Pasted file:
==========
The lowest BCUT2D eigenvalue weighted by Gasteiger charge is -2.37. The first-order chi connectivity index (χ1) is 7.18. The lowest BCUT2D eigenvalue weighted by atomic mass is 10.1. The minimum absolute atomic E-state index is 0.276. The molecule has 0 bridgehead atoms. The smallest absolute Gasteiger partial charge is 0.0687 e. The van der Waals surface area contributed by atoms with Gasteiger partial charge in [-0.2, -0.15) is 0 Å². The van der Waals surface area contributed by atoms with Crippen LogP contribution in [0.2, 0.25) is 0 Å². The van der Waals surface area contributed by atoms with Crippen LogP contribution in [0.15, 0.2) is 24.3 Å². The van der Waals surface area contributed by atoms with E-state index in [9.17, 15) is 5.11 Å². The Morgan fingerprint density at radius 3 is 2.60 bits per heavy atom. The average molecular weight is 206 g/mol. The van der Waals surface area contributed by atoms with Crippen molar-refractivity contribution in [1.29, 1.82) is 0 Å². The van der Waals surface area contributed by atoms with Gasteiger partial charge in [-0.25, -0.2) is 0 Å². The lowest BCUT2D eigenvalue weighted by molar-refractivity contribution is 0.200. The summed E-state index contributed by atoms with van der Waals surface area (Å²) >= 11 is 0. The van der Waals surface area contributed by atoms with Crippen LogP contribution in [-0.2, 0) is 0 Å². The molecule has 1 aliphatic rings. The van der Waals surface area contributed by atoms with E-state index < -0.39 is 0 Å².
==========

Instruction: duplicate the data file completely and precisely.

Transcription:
The lowest BCUT2D eigenvalue weighted by Gasteiger charge is -2.37. The first-order chi connectivity index (χ1) is 7.18. The lowest BCUT2D eigenvalue weighted by atomic mass is 10.1. The minimum absolute atomic E-state index is 0.276. The molecule has 0 bridgehead atoms. The smallest absolute Gasteiger partial charge is 0.0687 e. The van der Waals surface area contributed by atoms with Gasteiger partial charge in [-0.2, -0.15) is 0 Å². The van der Waals surface area contributed by atoms with Crippen LogP contribution in [0.2, 0.25) is 0 Å². The van der Waals surface area contributed by atoms with Crippen LogP contribution in [0.15, 0.2) is 24.3 Å². The van der Waals surface area contributed by atoms with E-state index in [9.17, 15) is 5.11 Å². The Morgan fingerprint density at radius 3 is 2.60 bits per heavy atom. The average molecular weight is 206 g/mol. The van der Waals surface area contributed by atoms with Crippen molar-refractivity contribution in [1.29, 1.82) is 0 Å². The van der Waals surface area contributed by atoms with Gasteiger partial charge in [-0.25, -0.2) is 0 Å². The lowest BCUT2D eigenvalue weighted by molar-refractivity contribution is 0.200. The summed E-state index contributed by atoms with van der Waals surface area (Å²) >= 11 is 0. The van der Waals surface area contributed by atoms with Crippen LogP contribution in [-0.2, 0) is 0 Å². The molecule has 1 aliphatic rings. The van der Waals surface area contributed by atoms with E-state index < -0.39 is 0 Å².